“Never perform a measurement or simulation without first anticipating the results you expect to see.” ~Eric Bogatin’s Rule # 9
Learn these spice commands: .dc .param
In these 10 lesson series, we will explore LTspice circuit simulator. Assumption is that you’re a beginner or someone who already plays around with it a bit and feel it has potential to solve circuit problems, and perhaps provide intuition and insight how electronic circuits works. Ultimately, it will help solve a real world EE problem and continue to provide a quick go to tool for a quick circuit simulation of some proof of concept.
The approach we will take is that we will never simulate a circuit unless we know what output we expect to see. This is beautifully captured by world-renowned signal integrity expert Eric Bogatin rule # 9. 
First of all, why start with IV curves? Voltage-Currrent (aka IV) relationship of a component can tell us a lot about behavior of that component. In a nutshell, by applying a voltage across its terminal and measuring the resulted current, one can figure out the resistance or more generally impedance of the component. Later this knowledge can lead to electrical models which can help design and predict the behavior of a circuit. This is a good starting point as we will get to know immediately two of most important LTspice simulation commands: .dc and .param
We will look at IV curves of following components:
- NPN and PNP BJT
- NMOS and PMOS MOSFET
- Solar cell
We will be using following 5 steps approach for each of the circuit in these tutorials:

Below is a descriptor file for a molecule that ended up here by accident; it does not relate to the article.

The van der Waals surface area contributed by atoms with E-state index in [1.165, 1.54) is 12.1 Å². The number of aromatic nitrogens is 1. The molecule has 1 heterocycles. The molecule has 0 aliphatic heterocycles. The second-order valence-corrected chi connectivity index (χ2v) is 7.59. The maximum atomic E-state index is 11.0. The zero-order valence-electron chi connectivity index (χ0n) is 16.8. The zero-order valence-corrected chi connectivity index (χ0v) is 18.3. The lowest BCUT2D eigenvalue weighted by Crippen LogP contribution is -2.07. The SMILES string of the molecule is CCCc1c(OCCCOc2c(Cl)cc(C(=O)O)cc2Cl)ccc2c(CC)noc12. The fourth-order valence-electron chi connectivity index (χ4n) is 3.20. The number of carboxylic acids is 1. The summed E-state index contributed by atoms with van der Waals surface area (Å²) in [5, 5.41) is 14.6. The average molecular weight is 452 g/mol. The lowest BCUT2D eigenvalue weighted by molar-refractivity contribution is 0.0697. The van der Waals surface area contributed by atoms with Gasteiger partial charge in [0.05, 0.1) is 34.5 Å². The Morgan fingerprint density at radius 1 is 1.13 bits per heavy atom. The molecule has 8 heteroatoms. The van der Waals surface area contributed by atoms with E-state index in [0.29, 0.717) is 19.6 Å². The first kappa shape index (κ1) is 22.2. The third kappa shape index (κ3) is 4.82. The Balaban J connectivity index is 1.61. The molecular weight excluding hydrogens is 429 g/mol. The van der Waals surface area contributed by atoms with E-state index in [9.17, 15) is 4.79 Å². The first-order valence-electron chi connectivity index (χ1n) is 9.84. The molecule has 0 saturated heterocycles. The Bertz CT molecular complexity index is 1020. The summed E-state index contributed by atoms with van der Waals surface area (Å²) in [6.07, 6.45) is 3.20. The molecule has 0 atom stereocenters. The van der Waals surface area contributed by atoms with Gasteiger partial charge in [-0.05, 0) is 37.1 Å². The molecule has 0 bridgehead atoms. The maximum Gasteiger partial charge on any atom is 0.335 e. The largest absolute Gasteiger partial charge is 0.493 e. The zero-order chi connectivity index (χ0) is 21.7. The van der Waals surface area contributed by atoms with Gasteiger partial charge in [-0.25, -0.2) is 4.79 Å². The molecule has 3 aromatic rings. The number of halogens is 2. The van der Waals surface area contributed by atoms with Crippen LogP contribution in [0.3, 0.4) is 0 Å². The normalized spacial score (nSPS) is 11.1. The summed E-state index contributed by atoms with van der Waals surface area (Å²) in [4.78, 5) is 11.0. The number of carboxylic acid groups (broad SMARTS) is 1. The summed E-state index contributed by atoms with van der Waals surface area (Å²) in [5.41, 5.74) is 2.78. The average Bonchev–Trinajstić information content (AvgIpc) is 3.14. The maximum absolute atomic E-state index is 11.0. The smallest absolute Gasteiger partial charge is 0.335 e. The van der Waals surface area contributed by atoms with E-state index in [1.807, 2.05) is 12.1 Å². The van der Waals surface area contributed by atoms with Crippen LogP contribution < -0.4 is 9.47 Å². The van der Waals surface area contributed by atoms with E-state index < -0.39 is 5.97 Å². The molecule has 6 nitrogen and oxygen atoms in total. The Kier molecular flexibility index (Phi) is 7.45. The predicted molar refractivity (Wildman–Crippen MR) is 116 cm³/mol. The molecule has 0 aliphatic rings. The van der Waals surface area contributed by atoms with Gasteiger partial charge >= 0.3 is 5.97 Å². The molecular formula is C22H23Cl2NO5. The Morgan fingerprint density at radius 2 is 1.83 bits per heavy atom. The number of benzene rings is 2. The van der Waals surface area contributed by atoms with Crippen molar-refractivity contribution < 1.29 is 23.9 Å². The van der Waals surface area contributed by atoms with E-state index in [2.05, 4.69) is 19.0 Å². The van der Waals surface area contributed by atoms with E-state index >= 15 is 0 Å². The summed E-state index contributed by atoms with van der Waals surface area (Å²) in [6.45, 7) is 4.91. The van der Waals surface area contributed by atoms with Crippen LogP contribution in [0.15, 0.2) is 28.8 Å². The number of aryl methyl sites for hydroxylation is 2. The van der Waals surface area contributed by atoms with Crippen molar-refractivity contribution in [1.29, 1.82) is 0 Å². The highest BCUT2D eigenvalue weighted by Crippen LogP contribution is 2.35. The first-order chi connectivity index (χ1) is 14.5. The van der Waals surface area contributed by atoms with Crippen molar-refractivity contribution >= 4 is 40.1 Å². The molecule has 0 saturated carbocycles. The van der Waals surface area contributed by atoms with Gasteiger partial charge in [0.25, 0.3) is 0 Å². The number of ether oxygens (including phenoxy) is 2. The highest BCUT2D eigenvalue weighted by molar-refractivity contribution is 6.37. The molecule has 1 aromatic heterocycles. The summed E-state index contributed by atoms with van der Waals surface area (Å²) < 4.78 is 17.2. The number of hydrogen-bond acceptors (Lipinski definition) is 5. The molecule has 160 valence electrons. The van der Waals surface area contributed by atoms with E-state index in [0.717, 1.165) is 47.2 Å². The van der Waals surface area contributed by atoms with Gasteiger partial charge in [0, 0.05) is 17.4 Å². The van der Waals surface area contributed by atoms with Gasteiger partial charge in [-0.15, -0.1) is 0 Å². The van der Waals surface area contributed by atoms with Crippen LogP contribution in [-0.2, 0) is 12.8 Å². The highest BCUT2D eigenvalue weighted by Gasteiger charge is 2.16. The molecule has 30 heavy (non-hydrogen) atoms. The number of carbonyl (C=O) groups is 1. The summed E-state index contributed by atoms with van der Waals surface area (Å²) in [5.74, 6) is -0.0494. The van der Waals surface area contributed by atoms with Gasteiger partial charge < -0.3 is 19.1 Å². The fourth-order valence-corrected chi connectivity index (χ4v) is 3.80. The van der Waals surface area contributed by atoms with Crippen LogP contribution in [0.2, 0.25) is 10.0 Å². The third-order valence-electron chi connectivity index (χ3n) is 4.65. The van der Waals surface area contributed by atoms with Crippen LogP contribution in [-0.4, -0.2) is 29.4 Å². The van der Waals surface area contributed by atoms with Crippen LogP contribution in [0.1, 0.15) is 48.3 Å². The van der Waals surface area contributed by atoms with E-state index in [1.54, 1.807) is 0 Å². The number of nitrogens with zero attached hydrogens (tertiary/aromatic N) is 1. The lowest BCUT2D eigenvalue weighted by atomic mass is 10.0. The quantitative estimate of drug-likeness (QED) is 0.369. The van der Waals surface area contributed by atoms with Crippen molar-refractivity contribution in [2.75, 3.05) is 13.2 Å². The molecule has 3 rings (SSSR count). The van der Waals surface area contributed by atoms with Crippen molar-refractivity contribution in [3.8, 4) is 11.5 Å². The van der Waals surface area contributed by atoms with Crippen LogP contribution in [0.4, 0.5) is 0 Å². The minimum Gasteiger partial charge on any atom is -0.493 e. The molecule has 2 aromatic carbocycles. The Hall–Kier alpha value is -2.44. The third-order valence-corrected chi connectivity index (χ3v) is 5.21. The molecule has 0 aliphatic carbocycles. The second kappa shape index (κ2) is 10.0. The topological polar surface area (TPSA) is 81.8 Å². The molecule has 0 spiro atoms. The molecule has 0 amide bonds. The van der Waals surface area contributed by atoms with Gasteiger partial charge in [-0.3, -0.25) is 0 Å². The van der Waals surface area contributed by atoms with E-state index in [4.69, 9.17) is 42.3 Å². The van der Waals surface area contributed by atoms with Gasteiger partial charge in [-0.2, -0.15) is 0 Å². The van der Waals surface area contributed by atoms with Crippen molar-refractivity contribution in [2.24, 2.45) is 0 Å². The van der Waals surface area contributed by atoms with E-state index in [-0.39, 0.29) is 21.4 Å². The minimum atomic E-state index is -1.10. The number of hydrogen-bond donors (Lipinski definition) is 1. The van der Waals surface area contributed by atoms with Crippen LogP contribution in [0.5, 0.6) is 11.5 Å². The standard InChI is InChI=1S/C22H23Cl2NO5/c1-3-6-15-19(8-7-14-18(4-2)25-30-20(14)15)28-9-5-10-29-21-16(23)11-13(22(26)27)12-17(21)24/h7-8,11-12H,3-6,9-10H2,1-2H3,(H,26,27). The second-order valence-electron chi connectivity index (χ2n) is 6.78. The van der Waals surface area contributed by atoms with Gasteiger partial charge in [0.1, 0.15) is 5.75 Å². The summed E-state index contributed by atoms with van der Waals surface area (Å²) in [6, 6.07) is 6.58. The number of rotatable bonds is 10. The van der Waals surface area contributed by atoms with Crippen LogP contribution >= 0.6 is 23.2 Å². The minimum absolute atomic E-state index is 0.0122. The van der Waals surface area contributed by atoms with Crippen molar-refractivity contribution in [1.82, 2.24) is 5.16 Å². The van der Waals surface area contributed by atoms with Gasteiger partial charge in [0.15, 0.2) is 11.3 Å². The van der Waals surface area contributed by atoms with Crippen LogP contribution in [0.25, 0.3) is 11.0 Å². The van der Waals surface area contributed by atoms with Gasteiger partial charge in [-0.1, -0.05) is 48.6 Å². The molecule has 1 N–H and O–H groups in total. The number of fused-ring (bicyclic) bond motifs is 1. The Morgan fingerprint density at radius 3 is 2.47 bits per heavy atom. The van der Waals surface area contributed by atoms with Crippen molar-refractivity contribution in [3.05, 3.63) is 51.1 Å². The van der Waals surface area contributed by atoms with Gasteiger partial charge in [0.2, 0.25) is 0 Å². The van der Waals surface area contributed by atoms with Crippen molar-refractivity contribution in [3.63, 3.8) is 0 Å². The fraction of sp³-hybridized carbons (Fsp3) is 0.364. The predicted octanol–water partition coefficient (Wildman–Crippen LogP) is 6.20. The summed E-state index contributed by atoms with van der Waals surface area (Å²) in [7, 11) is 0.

Step 1: Draw a circuit.
Step 2: Add proper dot simulation command.
Step 3. Predict its behavior.
Step 4: Simulate and verify behavior with your prediction.
Step 5: (Optional) Repeat step 3 if result doesn’t match prediction and extend the example for some other use case or different parameters.
Let’s start things with a lonely resistor and it’s IV curve. True to rule # 9, a resistor is related with voltage and current through ohm law: V=I*R or I = V / R. This is in the form of y = m*x form where m = 1/R is the slope. So if we vary a voltage from 1V to 2V we expect to see a current proportional to 1/R. This means if resistor is huge (i.e ~MΩ range), current would be small compared to if resistor is small (i.e ten’s of ohm). Let’s see if we can verify it using LTspice.
I am not going to layout exact steps for how to find these components. Just mess around and find them yourself and wire it up like this. Tip, you can find most of generic component in this toolbar link:
*If you want to take a short cut, you will find all the .asc files at the end.
Here is a simple schematic where resistor and voltage source are wired as below. Note the variable X in curly bracket. We will use it to vary the value of R1.
We will start with following two simulation commands: .dc and.param
.dc V1 Lin -10 10 .1
The syntax is almost readable and follow the format of .dc <Voltage or Current source> <Start value> <Stop Value> <increment>. In this case we want to sweep voltage source V2 linearly from -10V to +10V with increment of 100mV. Ltspice provide a useful dialog box which can also be used enter these values:
Now let’s a take a look at this command
.step param X list 100 1k
Again the syntax is readable and allow a source or parameter to vary by a list of values or some increment. In this case, we want to step our X variable which correspond to R1 value in the schematic for two values 100Ω and 1kΩ.